“I think that my Notre Dame experience, my USFL experience, helped me develop a skill set that was very transferrable into corporate,” he said. “And, so, for me the transition, unlike some other athletes maybe, the transition wasn’t that difficult.”
Johnson was in wealth management for 22 years, rising all the way to a vice president for wealth management in the Washington market.
But he still had a fondness for Fostoria. In 2014, he and a group of friends opened ConnexionsInk, a custom apparel shop in the city.
“What we decided — me and a few of my high school friends — is, we decided to purchase this business just to keep some jobs in Fostoria,” he said. “For, me, that’s something that I kinda wanted to give back to Fostoria. The other side of it is I just enjoy coming back. I enjoy coming back to the small town, seeing my friends. It’s a little bit slower than DC or Atlanta. You can be at a stop sign and not hear a horn beep because the light turned green.”
Meanwhile, the USFL’s story faded away. But there’s been some renewed interest in it. There was an ESPN documentary in 2009 called “Small Potatoes” that was about the league. Pearlman’s book is a best-seller. And, of course, one of the former team owners — and the man many hold responsible for killing the league — now is president.
Also, there are new winter/spring leagues popping up. There’s the American Football Alliance, which starts this winter. And then, there’s the second attempt at the XFL by WWE head Vince McMahon. It is set to kick off in 2020, 19 years after the league’s disastrous one-year run in 2001.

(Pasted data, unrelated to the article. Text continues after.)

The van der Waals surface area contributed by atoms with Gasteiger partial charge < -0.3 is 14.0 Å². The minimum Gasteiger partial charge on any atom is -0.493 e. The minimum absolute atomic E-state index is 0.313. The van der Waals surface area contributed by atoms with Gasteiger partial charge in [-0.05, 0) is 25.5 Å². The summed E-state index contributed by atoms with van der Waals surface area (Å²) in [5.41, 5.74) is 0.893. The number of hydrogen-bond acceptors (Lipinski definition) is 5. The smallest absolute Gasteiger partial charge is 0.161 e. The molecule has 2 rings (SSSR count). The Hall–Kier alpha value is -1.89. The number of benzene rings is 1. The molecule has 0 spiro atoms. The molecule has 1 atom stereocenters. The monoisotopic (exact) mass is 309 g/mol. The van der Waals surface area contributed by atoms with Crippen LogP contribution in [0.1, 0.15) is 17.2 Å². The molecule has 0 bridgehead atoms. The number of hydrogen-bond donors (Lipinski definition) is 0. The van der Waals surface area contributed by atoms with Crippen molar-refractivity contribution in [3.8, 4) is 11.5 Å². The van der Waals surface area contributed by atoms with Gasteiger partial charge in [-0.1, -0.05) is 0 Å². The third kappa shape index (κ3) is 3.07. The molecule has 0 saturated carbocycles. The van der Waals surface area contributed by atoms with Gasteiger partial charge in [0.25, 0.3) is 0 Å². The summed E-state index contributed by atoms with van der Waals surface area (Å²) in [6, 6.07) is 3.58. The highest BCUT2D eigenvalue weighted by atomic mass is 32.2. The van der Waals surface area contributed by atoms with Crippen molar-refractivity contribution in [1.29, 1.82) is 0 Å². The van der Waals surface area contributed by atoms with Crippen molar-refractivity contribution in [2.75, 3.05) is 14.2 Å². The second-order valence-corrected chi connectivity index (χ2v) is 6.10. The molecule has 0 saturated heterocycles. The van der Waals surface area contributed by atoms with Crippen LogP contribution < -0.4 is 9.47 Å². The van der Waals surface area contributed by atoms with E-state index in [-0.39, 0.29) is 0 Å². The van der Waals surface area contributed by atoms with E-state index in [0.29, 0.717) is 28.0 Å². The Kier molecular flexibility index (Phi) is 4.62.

Pearlman said those leagues are different than the USFL.
“I find it annoying when people are like, ‘Oh, like that was like the XFL.’ I’m like, ‘yeah, no,'” Pearlman said, “‘that was not like the XFL.’ Or they’ll be like, ‘It’s kind of like the new Alliance League that’s coming out.’ People don’t get it.
“The thing you say about the USFL initially, that gets people, is … they signed three straight Heisman Trophy winners right out of college,” Pearlman said. “And it’s the birthplace of Steve Young, Herschel Walker Jim Kelly, Reggie White, Sam Mills. You start naming the names, and it’s like, ‘Whoa.’ I like that people at least understand that this league was more than just an XFL before the XFL.”
For his part, Johnson insists the talent level in the USFL was — at least — comparable to the NFL.
“This is my opinion, obviously, but when you look at the NFL, or you look at, say, the USFL, I would probably say 80 percent, if not more, of the players in the USFL could have played in the NFL,” he said.
Like Herschel Walker. And Johnson left his mark on him.